Noah and the Ark (in America)

Noah in America

In the year 2010 the Lord came unto Noah, who was now living in the United States, and said, “Once again the earth has become wicked and overpopulated and I see the end of all flesh before me. Build another Ark and save two of every living thing along with a few good humans; thy sons and their wives.”

He gave Noah the blueprints, saying, “You have six months to build the Ark before I will start the unending rain for 40 days and 40 nights.”

Six months later, the Lord looked down and saw Noah weeping in his yard — but no Ark.

“Noah!” He roared, “I’m about to start the rain! Where is the Ark?”

“Forgive me, Lord,” begged Noah, “but things have changed.”

“I needed a building permit. I’ve been arguing with the inspector about the need for a sprinkler system. My neighbors claim that I’ve violated the neighborhood zoning laws by building the Ark in my yard and exceeding the height limitations. We had to go to the Development Appeal Board for a decision.

“Then the Department of Transportation demanded a bond be posted for the future costs of moving power lines and other overhead obstructions, to clear the passage for the Ark’s move to the sea. I told them that the sea would be coming to us, but they would hear nothing of it.”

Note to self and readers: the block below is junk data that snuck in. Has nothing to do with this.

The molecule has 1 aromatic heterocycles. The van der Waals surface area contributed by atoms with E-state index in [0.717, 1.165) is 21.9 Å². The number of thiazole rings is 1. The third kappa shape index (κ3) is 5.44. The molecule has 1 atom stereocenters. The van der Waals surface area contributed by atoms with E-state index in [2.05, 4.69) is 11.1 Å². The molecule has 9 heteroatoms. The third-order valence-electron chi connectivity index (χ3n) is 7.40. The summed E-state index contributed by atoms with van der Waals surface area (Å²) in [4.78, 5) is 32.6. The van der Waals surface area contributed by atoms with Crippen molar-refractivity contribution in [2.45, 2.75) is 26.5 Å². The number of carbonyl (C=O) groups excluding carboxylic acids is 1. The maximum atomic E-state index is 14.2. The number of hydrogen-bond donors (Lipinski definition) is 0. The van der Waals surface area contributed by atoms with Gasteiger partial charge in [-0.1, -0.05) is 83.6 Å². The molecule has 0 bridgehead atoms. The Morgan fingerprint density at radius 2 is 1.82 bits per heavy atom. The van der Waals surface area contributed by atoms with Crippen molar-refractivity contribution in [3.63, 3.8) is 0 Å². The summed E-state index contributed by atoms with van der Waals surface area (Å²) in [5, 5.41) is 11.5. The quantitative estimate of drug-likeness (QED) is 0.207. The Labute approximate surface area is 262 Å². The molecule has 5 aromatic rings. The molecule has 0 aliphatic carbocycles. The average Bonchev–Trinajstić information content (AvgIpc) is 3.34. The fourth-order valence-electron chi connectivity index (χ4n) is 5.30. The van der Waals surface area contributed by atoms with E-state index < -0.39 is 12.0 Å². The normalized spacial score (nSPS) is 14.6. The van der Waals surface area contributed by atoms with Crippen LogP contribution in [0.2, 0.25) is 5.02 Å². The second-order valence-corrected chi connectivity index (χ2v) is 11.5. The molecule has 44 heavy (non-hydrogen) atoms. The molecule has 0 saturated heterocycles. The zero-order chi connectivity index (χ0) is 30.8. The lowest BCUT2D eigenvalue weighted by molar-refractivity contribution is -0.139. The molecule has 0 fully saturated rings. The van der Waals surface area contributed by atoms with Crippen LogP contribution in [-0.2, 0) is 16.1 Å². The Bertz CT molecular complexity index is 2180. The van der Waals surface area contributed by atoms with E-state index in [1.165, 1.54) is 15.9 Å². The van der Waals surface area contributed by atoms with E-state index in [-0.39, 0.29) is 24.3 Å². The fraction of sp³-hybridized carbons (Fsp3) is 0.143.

“Getting the wood was another problem. There’s a ban on cutting local trees in order to save the spotted owl. I tried to convince the environmentalists that I needed the wood to save the owls — but that didn’t work.”

“When I started gathering the animals an animal rights group sued me. They claimed I was confining wild animals against their will, the accommodations are too restrictive and it would be cruel and inhumane to put so many animals in a confined space. I now need 834 different licenses to keep wild beasts on private property.”

“The EPA ruled that I couldn’t build the Ark until they’d conducted an environmental impact study on Your proposed flood. Further, the pitch to water-poof the ark has been banned by the EPA as hazardous to the environment.”

“I’m still negotiating with the Human Rights Commission on how many minorities I need to hire for my building crew.”

“Immigration and Naturalization is checking the green-card status of most of the people applying for work. The scaffolding to build the superstructure is not OSHA-approved and is unauthorized for private structures less than 5 cubits.”

“The trades unions say I can’t use my sons and insist I hire only Union workers with Ark-building experience.”

“The IRS seized all my assets, claiming I’m trying to leave the country illegally with endangered species.”

“So, forgive me, Lord, but it would take at least 100 years for me to finish this Ark.”

Suddenly the skies cleared, the sun began to shine, and a rainbow stretched across the sky. Noah looked up in wonder and asked, “You mean you’re not going to destroy the world?”

“No,” said the Lord. “The government beat me to it.”

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